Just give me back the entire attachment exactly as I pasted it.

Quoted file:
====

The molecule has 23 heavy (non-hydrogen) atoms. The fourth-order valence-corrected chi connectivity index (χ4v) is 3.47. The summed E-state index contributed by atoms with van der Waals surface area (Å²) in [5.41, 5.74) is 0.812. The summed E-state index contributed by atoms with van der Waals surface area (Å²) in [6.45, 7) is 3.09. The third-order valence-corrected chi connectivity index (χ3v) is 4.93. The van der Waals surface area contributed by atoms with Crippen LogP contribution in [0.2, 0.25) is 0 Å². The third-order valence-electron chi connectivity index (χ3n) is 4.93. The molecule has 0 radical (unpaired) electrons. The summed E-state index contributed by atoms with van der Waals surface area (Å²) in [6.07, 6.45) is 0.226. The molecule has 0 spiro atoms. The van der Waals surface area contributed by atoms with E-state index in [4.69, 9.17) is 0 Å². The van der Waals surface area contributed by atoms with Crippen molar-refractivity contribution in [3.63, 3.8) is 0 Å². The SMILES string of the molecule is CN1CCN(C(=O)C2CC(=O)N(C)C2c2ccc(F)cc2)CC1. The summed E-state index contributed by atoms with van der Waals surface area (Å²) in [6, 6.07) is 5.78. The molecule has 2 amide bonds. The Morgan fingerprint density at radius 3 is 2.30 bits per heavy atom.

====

The molecule has 23 heavy (non-hydrogen) atoms. The fourth-order valence-corrected chi connectivity index (χ4v) is 3.47. The summed E-state index contributed by atoms with van der Waals surface area (Å²) in [5.41, 5.74) is 0.812. The summed E-state index contributed by atoms with van der Waals surface area (Å²) in [6.45, 7) is 3.09. The third-order valence-corrected chi connectivity index (χ3v) is 4.93. The van der Waals surface area contributed by atoms with Crippen LogP contribution in [0.2, 0.25) is 0 Å². The third-order valence-electron chi connectivity index (χ3n) is 4.93. The molecule has 0 radical (unpaired) electrons. The summed E-state index contributed by atoms with van der Waals surface area (Å²) in [6.07, 6.45) is 0.226. The molecule has 0 spiro atoms. The van der Waals surface area contributed by atoms with E-state index in [4.69, 9.17) is 0 Å². The van der Waals surface area contributed by atoms with Crippen molar-refractivity contribution in [3.63, 3.8) is 0 Å². The SMILES string of the molecule is CN1CCN(C(=O)C2CC(=O)N(C)C2c2ccc(F)cc2)CC1. The summed E-state index contributed by atoms with van der Waals surface area (Å²) in [6, 6.07) is 5.78. The molecule has 2 amide bonds. The Morgan fingerprint density at radius 3 is 2.30 bits per heavy atom.